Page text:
RICHMOND, Va. (CBS19 NEWS) -- A sea of change flooded into the General Assembly this session. During the 2017 election cycle, Virginians voted in a wave of young legislators.
In last year's session, lawmakers under the age of 45 represented 22 percent of the body. In 2018, they make up 34 percent; a 55-percent increase.
"A creative jolt of new energy that has brought a lot of new ideas and perspectives to the body," said House Minority Leader David J. Toscano (D-57th).
During his time in the house, Toscano has seen a shift in the House with more young faces seeking office. “When I first ran, people would ask me was I even old enough to vote," Delegate Lashrecse Aird (D-63rd).
Aird was sworn in as the youngest women ever elected to Virginia's House of Delegates at the age 29 in 2016. The young Democrat recalls her first time on the campaign trail. "It was an uphill battle because people were so fixated on my age," she said.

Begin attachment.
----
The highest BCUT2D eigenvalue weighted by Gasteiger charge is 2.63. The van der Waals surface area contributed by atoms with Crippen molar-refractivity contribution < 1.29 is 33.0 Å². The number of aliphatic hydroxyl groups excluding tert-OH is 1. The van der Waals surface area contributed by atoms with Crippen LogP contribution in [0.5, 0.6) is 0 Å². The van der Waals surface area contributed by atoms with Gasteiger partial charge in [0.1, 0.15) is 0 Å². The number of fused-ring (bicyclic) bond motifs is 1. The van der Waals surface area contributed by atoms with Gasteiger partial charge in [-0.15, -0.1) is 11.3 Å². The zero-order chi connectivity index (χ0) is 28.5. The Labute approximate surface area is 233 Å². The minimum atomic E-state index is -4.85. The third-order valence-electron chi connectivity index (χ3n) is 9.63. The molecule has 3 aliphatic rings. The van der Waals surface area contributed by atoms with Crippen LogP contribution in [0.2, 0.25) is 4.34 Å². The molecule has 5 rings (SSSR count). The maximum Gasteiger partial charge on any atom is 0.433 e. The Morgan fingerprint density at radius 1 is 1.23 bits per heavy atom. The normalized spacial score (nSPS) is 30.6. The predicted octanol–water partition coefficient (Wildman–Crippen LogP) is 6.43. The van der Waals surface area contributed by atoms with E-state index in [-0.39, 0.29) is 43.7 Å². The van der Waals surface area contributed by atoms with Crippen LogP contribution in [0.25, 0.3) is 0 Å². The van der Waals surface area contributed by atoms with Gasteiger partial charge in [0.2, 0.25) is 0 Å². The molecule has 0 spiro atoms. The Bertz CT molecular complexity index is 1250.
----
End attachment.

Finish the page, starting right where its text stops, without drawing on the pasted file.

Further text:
With more young delegates on the floor, she says this year was different, working with so many fresh and excited lawmakers.
Two of those are Delegate Jerrauld “Jay” Jones (D-89th), age 28, and Delegate Emily Brewer (R- 64th), age 33. "I think the age was actually an advantage for us," Jones said.
"I don’t think my age was a detriment, I think it was a compliment when I was campaigning," Brewer said. Brewer is the youngest woman Republican ever elected in the House.
During the 2017 election cycle, voters were enthusiastic about young Virginians getting involved in politics. The young lawmakers agree that if you're young and interested in running for office, you shouldn't let your age discourage you.
Throughout the current session, these young lawmakers have been working along party lines. "We're having conversations, and finding ways to govern in a non-divisive manner and civility," Aird said.
Recently, young members of the body teamed up to create the bipartisan Virginia State Future Caucus, a new caucus consisting of members under the age of 45.
Aird says this is something members have tried to do for years. She believes the caucus will help push through more bills with which Millennials can relate.
The average remains between the ages of 56 and 65.